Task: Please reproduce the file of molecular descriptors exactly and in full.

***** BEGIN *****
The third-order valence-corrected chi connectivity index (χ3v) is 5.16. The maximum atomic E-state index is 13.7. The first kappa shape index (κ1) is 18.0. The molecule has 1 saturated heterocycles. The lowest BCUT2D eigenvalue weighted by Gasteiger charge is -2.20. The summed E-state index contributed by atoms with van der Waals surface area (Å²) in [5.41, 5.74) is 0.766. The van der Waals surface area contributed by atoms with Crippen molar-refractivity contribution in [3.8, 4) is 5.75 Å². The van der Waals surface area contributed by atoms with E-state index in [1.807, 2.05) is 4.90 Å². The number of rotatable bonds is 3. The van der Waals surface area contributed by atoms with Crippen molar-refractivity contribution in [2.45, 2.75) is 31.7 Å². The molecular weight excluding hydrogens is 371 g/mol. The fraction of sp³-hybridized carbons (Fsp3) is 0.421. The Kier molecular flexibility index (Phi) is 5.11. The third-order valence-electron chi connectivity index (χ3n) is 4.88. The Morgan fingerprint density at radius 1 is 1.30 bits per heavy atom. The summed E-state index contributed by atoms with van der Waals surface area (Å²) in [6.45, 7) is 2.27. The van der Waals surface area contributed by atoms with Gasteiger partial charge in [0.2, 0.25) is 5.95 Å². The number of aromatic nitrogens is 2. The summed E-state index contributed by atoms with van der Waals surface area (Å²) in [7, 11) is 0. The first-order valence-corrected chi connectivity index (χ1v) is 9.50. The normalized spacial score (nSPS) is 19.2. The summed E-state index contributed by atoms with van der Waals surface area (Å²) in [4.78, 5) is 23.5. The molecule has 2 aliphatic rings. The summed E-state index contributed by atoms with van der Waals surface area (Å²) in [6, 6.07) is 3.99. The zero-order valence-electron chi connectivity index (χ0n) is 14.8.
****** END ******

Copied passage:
The third-order valence-corrected chi connectivity index (χ3v) is 5.16. The maximum atomic E-state index is 13.7. The first kappa shape index (κ1) is 18.0. The molecule has 1 saturated heterocycles. The lowest BCUT2D eigenvalue weighted by Gasteiger charge is -2.20. The summed E-state index contributed by atoms with van der Waals surface area (Å²) in [5.41, 5.74) is 0.766. The van der Waals surface area contributed by atoms with Crippen molar-refractivity contribution in [3.8, 4) is 5.75 Å². The van der Waals surface area contributed by atoms with E-state index in [1.807, 2.05) is 4.90 Å². The number of rotatable bonds is 3. The van der Waals surface area contributed by atoms with Crippen molar-refractivity contribution in [2.45, 2.75) is 31.7 Å². The molecular weight excluding hydrogens is 371 g/mol. The fraction of sp³-hybridized carbons (Fsp3) is 0.421. The Kier molecular flexibility index (Phi) is 5.11. The third-order valence-electron chi connectivity index (χ3n) is 4.88. The Morgan fingerprint density at radius 1 is 1.30 bits per heavy atom. The summed E-state index contributed by atoms with van der Waals surface area (Å²) in [6.45, 7) is 2.27. The van der Waals surface area contributed by atoms with Gasteiger partial charge in [0.2, 0.25) is 5.95 Å². The number of aromatic nitrogens is 2. The summed E-state index contributed by atoms with van der Waals surface area (Å²) in [7, 11) is 0. The first-order valence-corrected chi connectivity index (χ1v) is 9.50. The normalized spacial score (nSPS) is 19.2. The summed E-state index contributed by atoms with van der Waals surface area (Å²) in [4.78, 5) is 23.5. The molecule has 2 aliphatic rings. The summed E-state index contributed by atoms with van der Waals surface area (Å²) in [6, 6.07) is 3.99. The zero-order valence-electron chi connectivity index (χ0n) is 14.8.